Black and White Pictures

Stephanie - San Clemente, California
Entered on September 17, 2008
Age Group: Under 18
Themes: carpe diem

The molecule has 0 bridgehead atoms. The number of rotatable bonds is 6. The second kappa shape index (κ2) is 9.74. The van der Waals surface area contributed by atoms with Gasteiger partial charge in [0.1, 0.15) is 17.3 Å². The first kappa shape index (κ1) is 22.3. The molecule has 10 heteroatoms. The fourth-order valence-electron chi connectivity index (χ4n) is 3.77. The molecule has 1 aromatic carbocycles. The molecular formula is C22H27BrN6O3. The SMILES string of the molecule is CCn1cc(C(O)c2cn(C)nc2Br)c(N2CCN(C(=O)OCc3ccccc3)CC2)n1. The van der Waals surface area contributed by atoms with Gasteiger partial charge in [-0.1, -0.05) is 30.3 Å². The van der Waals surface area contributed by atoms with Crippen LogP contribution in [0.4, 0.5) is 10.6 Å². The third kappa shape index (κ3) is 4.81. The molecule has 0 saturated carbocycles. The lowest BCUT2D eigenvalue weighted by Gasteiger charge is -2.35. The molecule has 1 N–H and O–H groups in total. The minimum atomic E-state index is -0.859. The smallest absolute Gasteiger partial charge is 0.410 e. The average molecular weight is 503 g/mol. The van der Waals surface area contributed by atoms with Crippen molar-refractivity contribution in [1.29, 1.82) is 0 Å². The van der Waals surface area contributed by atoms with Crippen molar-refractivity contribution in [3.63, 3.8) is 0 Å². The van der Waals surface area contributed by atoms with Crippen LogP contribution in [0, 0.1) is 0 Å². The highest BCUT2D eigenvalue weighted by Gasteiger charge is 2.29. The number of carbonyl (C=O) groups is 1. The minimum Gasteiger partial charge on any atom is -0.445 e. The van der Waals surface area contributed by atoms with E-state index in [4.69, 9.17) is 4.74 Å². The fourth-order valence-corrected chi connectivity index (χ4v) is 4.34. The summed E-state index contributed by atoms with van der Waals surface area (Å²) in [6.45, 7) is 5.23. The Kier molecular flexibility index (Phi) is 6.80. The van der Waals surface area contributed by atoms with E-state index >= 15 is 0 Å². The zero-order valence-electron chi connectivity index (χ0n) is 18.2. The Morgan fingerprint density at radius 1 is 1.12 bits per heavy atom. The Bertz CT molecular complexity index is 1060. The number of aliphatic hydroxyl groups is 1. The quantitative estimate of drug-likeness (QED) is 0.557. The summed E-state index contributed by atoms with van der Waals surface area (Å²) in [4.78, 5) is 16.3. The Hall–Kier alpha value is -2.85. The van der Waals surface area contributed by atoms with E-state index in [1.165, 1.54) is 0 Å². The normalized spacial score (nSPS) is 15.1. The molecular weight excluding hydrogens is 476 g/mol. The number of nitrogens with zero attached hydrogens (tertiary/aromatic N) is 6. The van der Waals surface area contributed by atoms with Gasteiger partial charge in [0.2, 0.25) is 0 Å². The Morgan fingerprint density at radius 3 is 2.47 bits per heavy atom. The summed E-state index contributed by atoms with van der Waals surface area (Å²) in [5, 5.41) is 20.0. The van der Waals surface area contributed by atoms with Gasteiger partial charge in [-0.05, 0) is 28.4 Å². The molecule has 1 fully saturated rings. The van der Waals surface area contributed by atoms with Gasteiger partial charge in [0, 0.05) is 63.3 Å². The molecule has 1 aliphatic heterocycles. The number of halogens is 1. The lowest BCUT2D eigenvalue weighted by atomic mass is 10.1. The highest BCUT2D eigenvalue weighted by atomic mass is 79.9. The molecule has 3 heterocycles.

I’ve seen news of suicides and listened stories of failure since I was a little girl. My mom would constantly remind me not to be like this or not to do that. She never told me why. I didn’t know any better when I was younger, but as I grew up I started asking her more questions, resulting in a very frustrated mother and an extremely confused daughter. Even after constant bickering, I still did exactly what she told me. I got the grades she wanted from me, I did the chores she assigned, and I played the sports and instruments she wanted me to play. I thought, “maybe if I did all these things, she would love me and give me just as much attention as she did my little sister”, but of course, that didn’t work out as planned. No matter what I did, my sister was always showered with attention, but she never did anything! She didn’t listen when my mother told her to do something, she wouldn’t do anything she was told, and worst of all, she would yell back! Despite all of this, she was still showered with affection. As time continued, I got angrier and angrier everyday, but I still did everything I was told. I never talked back and just simply went on with life. I felt like this puppet that mommy just controlled. My grades started slipping, and I would randomly zone out, thinking of absolutely nothing. I would rarely speak at home and continued accepting orders. Mom didn’t notice any changes in me, or course. One day, after the chores were finished, dinner was made, and homework was done, Grandpa called me into his room. He told me to sit beside him and proceeded to take out these really old looking books. Being the twelve year old girl I was, I just thought they were ugly and smelled funny. He opened the first one, and I saw this huge array of black and white photographs. He put the book in my lap and went out for his daily walk. I didn’t know what was going on, so I just sat and flipped through the pictures. I looked through the first book and saw baby pictures of my dad, aunts, uncles, and friends. Everyone was smiling. I continued flipping through photos until I reached the third book. No one smiled. There were starving children, weeping parents, and solemn faces. I kept on flipping pages. When I got to the fifth and last book, I saw colored photos, my parent’s wedding, my grandparent’s anniversary, my first birthday, and most importantly, smiles. I found a letter on the last page of the book with my name on it. I went to look for grandpa, but he was asleep on the couch. I sat next to him and opened the letter. It had one sentence and that was all I needed to continue living life with a smile. “Bạn đã biết l–m sao để kết thúc cuộc sống các bạn tại sao như vậy kh”ng học sống nó thay v–o đó.” I believe that each man already knows how to end his life, so why not learn to live it?